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Long Meg and Her Daughters

Long Meg Portrait

A weight of awe, not easy to be bourne,
Fell suddenly upon my spirit - cast
From the dread bosom of the unknown past
When first I saw that family forlorn..
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Machrie Moor Stone Circles

Three of the tall sandstone pillars

The Isle of Arran, off the West Coast of Scotland, has many stone circles and standing stones dating from the Neolithic period and the early Bronze Age. The finest collection of circles can be found on Machrie Moor, on the West of the island. The whole moorland is littered with the remains of early man, from hut circles to chambered cairns and solitary standing stones. Read More »

Maentwrog (Twrog’s Stone)

Maentwrog (Twrog’s Stone)

Lying in the Vale of Ffestiniog, alongside the river Dwyryd, is the village of Maentwrog. There is a legend that a giant called Twrog (who died in the year AD610) hurled a stone from a hill top, down into the village and destroyed a pagan altar. Read More »

The Six Hills, Stevenage

The six hills which occupy prominence in the town are tumuli or Round Barrows dating from the Bronze Age. According to legend the hills are spade fulls of earth taken from Whomerly wood and thrown at the town by a giant (or the Devil) intent on destruction. His last shot went well off mark and knocked the steeple off Gravely Church two miles away. Read More »

Snowdon

Snowdon 1

Standing 3650 ft above sea level, Snowdon is the highest peak in Wales, second highest mountain in Britain and is also probably the busiest due to it popularity with hillwalkers. Read More »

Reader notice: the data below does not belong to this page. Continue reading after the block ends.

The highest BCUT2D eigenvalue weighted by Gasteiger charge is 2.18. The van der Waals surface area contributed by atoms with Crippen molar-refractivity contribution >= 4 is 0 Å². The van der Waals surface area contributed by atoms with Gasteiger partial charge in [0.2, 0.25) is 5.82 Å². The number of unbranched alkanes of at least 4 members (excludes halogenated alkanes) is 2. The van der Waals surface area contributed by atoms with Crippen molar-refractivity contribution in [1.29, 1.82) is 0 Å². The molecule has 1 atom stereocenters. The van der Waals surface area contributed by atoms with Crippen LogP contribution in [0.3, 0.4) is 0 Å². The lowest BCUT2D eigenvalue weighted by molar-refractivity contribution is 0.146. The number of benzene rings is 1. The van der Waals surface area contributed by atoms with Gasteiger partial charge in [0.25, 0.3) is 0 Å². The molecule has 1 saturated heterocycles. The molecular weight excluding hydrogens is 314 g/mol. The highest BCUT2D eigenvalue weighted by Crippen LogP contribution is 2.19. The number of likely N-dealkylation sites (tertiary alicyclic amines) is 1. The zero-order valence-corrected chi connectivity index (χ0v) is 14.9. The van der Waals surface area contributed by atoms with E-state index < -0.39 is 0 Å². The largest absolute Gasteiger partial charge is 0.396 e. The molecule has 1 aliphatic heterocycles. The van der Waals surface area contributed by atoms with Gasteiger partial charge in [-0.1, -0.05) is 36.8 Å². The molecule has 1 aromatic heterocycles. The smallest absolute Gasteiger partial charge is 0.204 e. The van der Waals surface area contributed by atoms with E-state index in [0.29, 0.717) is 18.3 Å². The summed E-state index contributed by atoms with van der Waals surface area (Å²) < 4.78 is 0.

Spinsters Rock

Spinsters Rock is a burial cairn dating to the early Bronze Age. The structure was re-erected in the 1862 after collapsing earlier in the year.

According to folklore the rocks where erected by a group of three spinsters who where on a journey to deliver some wool. Obviously these three women where seen as giants having the strength to carry such a heavy burden. Read More »

St Michael's Mount

St Michaels Mount 1

St Michael's Mount is a picturesque rocky island that has been described as the 'Jewel in Cornwall's crown' - perhaps a reason for its popularity with visitors. Read More »

Stokesay Castle

Stokesay Castle

This thirteenth century fortified manor house is supposedly the hiding place of a treasure chest full of gold, which was hidden by two giants. The legend says the treasure is guarded by a raven which sits atop the chest. The key to the chest was apparently lost when one of the giants dropped it in the moat. Read More »

The Giants of Stokesay Castle

Stokesay Castle (1)

This legend belongs to the area around Stokesay Castle in Shropshire, and was first recorded in Shropshire Folklore, A Sheaf of Gleanings by Burne and Jackson London 1883. What follows is a short adaptation of the original folklore. Read More »

The Blinded Giant, Dalton

The following tale of a North Yorkshire giant appeared in 'English Fairy and Other Folk Tales' by Edwin Sidney Hartland [1890] who cited 'Notes on the Folk-Lore of the Northern Counties of England and the Borders.' Read More »

The Great Giant of Henllys

The original tale first appeared in The Athenaeum, published in 1847, and tells how a tyrannous figure became even more fearsome as a ghost after he had died. Three brave priests finally exorcise the ghost with a mix of magic and prayer. Read More »

Wade and his Wife

Foawr

Wade and his wife were two giants, said to have lived in the area around Whitby in North Yorkshire. As part of the old race they both had the most tremendous powers, and could lift mountains and throw giant boulders like pebbles. Read More »

The Wrekin

This impressive hill sits in the middle of a rolling landscape and at 1,334 feet is an impressive landmark for miles around. The hill is crowned with the remains of an Iron age Hill fort and it is said that a beacon fire was lit on its summit during the Spanish Armada. Read More »

The Origin of The Wrekin

Wrekin Giant

This is one of two folktales, which explain the origin of the Wrekin, a 1,334 foot high hill standing on the Shropshire plain. The hill has the remains of an Iron Age Hillfort on its summit, and folk evidence suggests it was an important focal point for our prehistoric ancestors. Read More »



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